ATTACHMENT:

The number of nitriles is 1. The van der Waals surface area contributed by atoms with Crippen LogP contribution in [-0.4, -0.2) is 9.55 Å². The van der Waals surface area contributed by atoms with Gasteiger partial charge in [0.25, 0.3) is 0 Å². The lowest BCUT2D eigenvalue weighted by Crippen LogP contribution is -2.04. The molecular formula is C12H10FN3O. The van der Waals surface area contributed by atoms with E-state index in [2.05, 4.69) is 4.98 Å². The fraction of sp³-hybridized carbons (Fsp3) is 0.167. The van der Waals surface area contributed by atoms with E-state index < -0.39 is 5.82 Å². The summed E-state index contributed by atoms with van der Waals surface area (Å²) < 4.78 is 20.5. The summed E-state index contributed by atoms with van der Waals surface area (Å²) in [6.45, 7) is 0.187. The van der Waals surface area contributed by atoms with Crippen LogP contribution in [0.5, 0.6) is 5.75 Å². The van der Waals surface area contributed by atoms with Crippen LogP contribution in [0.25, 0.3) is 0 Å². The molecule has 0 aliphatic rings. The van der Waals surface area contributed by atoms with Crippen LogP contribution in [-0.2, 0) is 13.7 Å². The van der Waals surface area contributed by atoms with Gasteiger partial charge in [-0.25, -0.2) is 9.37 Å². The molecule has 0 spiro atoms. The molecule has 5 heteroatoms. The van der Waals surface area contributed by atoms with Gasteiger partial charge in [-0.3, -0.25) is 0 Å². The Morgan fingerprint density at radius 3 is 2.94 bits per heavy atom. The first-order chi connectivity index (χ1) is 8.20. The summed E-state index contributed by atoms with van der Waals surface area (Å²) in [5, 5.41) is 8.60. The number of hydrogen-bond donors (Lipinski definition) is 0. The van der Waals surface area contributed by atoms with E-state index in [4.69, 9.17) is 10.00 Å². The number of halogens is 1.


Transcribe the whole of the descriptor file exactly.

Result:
The number of nitriles is 1. The van der Waals surface area contributed by atoms with Crippen LogP contribution in [-0.4, -0.2) is 9.55 Å². The van der Waals surface area contributed by atoms with Gasteiger partial charge in [0.25, 0.3) is 0 Å². The lowest BCUT2D eigenvalue weighted by Crippen LogP contribution is -2.04. The molecular formula is C12H10FN3O. The van der Waals surface area contributed by atoms with E-state index in [2.05, 4.69) is 4.98 Å². The fraction of sp³-hybridized carbons (Fsp3) is 0.167. The van der Waals surface area contributed by atoms with E-state index < -0.39 is 5.82 Å². The summed E-state index contributed by atoms with van der Waals surface area (Å²) < 4.78 is 20.5. The summed E-state index contributed by atoms with van der Waals surface area (Å²) in [6.45, 7) is 0.187. The van der Waals surface area contributed by atoms with Crippen LogP contribution in [0.5, 0.6) is 5.75 Å². The van der Waals surface area contributed by atoms with Crippen LogP contribution in [0.25, 0.3) is 0 Å². The molecule has 0 aliphatic rings. The van der Waals surface area contributed by atoms with Crippen LogP contribution in [-0.2, 0) is 13.7 Å². The van der Waals surface area contributed by atoms with Gasteiger partial charge in [-0.25, -0.2) is 9.37 Å². The molecule has 0 spiro atoms. The molecule has 5 heteroatoms. The van der Waals surface area contributed by atoms with Gasteiger partial charge in [-0.3, -0.25) is 0 Å². The Morgan fingerprint density at radius 3 is 2.94 bits per heavy atom. The first-order chi connectivity index (χ1) is 8.20. The summed E-state index contributed by atoms with van der Waals surface area (Å²) in [5, 5.41) is 8.60. The number of hydrogen-bond donors (Lipinski definition) is 0. The van der Waals surface area contributed by atoms with E-state index in [4.69, 9.17) is 10.00 Å². The number of halogens is 1.